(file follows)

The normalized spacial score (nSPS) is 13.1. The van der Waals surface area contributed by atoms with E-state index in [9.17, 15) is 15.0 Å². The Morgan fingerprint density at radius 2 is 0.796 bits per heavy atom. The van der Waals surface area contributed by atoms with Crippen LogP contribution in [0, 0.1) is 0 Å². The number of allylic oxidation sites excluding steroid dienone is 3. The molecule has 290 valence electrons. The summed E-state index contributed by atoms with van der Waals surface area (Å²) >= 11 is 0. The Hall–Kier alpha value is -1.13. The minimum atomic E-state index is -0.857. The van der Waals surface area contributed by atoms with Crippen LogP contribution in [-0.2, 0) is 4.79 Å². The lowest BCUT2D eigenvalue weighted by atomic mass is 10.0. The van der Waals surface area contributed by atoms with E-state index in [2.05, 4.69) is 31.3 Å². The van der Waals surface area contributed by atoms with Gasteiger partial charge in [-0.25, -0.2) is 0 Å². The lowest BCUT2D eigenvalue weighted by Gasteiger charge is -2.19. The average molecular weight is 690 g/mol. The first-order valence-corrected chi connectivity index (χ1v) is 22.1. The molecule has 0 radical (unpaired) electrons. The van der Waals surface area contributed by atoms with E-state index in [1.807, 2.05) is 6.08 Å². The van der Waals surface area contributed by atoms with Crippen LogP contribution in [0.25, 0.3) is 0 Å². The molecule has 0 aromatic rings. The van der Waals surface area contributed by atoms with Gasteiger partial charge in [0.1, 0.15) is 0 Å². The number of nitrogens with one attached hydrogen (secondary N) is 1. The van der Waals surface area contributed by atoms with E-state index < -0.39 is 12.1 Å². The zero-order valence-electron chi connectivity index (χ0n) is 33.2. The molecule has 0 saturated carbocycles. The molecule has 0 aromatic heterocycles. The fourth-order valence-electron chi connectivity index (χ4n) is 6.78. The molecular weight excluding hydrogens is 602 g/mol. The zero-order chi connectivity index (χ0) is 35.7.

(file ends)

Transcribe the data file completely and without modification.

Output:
The normalized spacial score (nSPS) is 13.1. The van der Waals surface area contributed by atoms with E-state index in [9.17, 15) is 15.0 Å². The Morgan fingerprint density at radius 2 is 0.796 bits per heavy atom. The van der Waals surface area contributed by atoms with Crippen LogP contribution in [0, 0.1) is 0 Å². The number of allylic oxidation sites excluding steroid dienone is 3. The molecule has 290 valence electrons. The summed E-state index contributed by atoms with van der Waals surface area (Å²) >= 11 is 0. The Hall–Kier alpha value is -1.13. The minimum atomic E-state index is -0.857. The van der Waals surface area contributed by atoms with Crippen LogP contribution in [-0.2, 0) is 4.79 Å². The lowest BCUT2D eigenvalue weighted by atomic mass is 10.0. The van der Waals surface area contributed by atoms with E-state index in [2.05, 4.69) is 31.3 Å². The van der Waals surface area contributed by atoms with Gasteiger partial charge in [-0.25, -0.2) is 0 Å². The lowest BCUT2D eigenvalue weighted by Gasteiger charge is -2.19. The average molecular weight is 690 g/mol. The first-order valence-corrected chi connectivity index (χ1v) is 22.1. The molecule has 0 radical (unpaired) electrons. The van der Waals surface area contributed by atoms with E-state index in [1.807, 2.05) is 6.08 Å². The van der Waals surface area contributed by atoms with Crippen LogP contribution in [0.25, 0.3) is 0 Å². The molecule has 0 aromatic rings. The van der Waals surface area contributed by atoms with Gasteiger partial charge in [0.1, 0.15) is 0 Å². The number of nitrogens with one attached hydrogen (secondary N) is 1. The van der Waals surface area contributed by atoms with E-state index < -0.39 is 12.1 Å². The zero-order valence-electron chi connectivity index (χ0n) is 33.2. The molecule has 0 saturated carbocycles. The molecule has 0 aromatic heterocycles. The fourth-order valence-electron chi connectivity index (χ4n) is 6.78. The molecular weight excluding hydrogens is 602 g/mol. The zero-order chi connectivity index (χ0) is 35.7.